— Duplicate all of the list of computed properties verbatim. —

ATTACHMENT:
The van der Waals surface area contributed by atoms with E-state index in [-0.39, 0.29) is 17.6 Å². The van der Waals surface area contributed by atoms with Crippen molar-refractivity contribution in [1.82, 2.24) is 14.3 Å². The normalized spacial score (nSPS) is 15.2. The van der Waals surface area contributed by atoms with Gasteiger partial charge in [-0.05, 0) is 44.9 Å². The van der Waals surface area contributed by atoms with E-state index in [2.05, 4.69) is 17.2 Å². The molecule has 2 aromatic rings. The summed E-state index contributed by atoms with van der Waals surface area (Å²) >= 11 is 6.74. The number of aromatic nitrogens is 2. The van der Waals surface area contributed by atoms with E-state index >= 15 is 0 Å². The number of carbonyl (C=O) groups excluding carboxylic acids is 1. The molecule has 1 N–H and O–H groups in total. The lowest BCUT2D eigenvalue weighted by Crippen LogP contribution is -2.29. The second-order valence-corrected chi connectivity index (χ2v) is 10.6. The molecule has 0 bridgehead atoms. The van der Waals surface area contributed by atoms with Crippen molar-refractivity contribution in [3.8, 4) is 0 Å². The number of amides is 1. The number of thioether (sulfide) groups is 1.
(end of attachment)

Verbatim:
The van der Waals surface area contributed by atoms with E-state index in [-0.39, 0.29) is 17.6 Å². The van der Waals surface area contributed by atoms with Crippen molar-refractivity contribution in [1.82, 2.24) is 14.3 Å². The normalized spacial score (nSPS) is 15.2. The van der Waals surface area contributed by atoms with Gasteiger partial charge in [-0.05, 0) is 44.9 Å². The van der Waals surface area contributed by atoms with E-state index in [2.05, 4.69) is 17.2 Å². The molecule has 2 aromatic rings. The summed E-state index contributed by atoms with van der Waals surface area (Å²) >= 11 is 6.74. The number of aromatic nitrogens is 2. The van der Waals surface area contributed by atoms with E-state index >= 15 is 0 Å². The number of carbonyl (C=O) groups excluding carboxylic acids is 1. The molecule has 1 N–H and O–H groups in total. The lowest BCUT2D eigenvalue weighted by Crippen LogP contribution is -2.29. The second-order valence-corrected chi connectivity index (χ2v) is 10.6. The molecule has 0 bridgehead atoms. The van der Waals surface area contributed by atoms with Crippen molar-refractivity contribution in [3.8, 4) is 0 Å². The number of amides is 1. The number of thioether (sulfide) groups is 1.